One thing is for sure, sustainability will require measurability, both up and downstream, and manufacturers will need to leverage technology strategically, to not only drive end-to-end data transparency, but also report on it as and when needed.

Prediction 6: 70% of Manufacturers will regain control of their forecasting, building on 2020 and 2021 data, and increase their resilience

Some manufacturers think that 2020 and 2021 data is too skewed to be of much use in 2022. If they struggled during that period, they might consider ignoring it and argue that it was simply too “random” to include. Conversely if they saw orders skyrocket (as in food & beverage) they may choose to disregard the unusual data patterns, so they don’t produce overly optimistic, and therefore unreliable forecasts for the upcoming 18 to 24 months. Both courses of action would be a mistake. Previous supply chain disruptions, such as the 2011 floods in Thailand, were much more localized, lasted a relatively short amount of time, mostly impacting supply, not demand. COVID-19 however has been a truly global event, affecting demand as well as supply. There’s still an opportunity for manufacturers to learn from their experiences over the past two years – the pandemic is by no means over, and the next disruptive event could be just as unforecastable and sudden.

To this end, in order to make the most of their 2020/21 data lessons learned, manufacturers should:

  • Differentiate between seasonal and external events, including the one-off impact of the COVID-19 pandemic. Whilst the cleansing of historical data is necessary to improve forecasting accuracy, ensure you retain data related to the pandemic, as it will prove helpful in the future when a similar disruption strikes your supply chain.
  • Apply context, what-if scenarios, analysis of comparable events and simulations to help quantify the likely impact of a potential event on company revenue, and overall performance, as well as the wider supply chain.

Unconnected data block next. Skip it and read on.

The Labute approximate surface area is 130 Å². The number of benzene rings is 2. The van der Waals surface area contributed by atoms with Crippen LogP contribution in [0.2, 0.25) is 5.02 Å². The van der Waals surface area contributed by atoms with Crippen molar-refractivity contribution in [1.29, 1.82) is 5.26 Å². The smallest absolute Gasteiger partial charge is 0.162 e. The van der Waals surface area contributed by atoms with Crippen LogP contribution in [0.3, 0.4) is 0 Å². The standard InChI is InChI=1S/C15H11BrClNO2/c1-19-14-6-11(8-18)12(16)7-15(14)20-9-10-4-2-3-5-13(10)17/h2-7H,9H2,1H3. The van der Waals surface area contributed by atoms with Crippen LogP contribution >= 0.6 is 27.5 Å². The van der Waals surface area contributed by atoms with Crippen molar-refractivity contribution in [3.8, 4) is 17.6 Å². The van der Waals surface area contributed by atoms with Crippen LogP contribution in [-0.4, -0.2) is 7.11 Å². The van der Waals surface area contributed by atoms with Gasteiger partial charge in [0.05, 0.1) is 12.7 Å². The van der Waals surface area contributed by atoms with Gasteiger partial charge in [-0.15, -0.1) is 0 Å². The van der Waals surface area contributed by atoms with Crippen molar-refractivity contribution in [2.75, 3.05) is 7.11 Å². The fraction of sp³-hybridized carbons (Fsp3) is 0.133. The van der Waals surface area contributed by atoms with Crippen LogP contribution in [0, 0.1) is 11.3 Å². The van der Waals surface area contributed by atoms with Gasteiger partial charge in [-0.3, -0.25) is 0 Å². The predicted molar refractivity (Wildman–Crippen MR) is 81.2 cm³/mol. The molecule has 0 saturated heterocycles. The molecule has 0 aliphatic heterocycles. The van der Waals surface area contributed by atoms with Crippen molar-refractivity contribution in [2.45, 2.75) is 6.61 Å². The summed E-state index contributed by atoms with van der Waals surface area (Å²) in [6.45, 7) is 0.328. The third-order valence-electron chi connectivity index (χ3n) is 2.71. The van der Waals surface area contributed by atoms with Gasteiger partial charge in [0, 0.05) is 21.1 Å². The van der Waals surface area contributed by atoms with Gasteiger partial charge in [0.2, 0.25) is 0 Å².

• Focus on the business impact (across regions, channels and customer profiles) rather than the event itself.
  • Use machine learning to improve forecasting accuracy, minimize human error, and disregard irrelevant data to begin with.

To sum up…

There’s no other way to put it, today’s manufacturers still face disruption from all angles. And yet there’s optimism that the industry finished 2021 in a substantially stronger position compared to the start of 2020, when the turmoil began.  Digital transformation and data consolidation in manufacturing will continue to accelerate, but technology investments will not just serve as crisis navigation tools. They will play a vital role in helping organizations remain resilient, become more agile, respond quickly to market forces and embrace new opportunities.

Discover more about IFS for Manufacturing

Andrew Burton, IFS Industry Director for Manufacturing

Andrew is an IFS Industry Director for Manufacturing. He has over 40 years Supply Chain Experience, mostly in Aerospace and Defense, Discrete Manufacturing and Niche Automotive. In past roles Andrew has been an IFS Super User and Independent IFS Consultant.

Maggie Slowik, IFS Industry Director for Manufacturing

Maggie is a Global Industry Director for Manufacturing. Prior to IFS, she was a manufacturing analyst at IDC for nearly 5 years, working with both global software providers and manufacturers to help assess, define and drive digital transformation initiatives, including use case prioritization and technology selection. Previous roles include advisory work with supply chain C-suite members on topics including sustainability, supply chain risk and technology.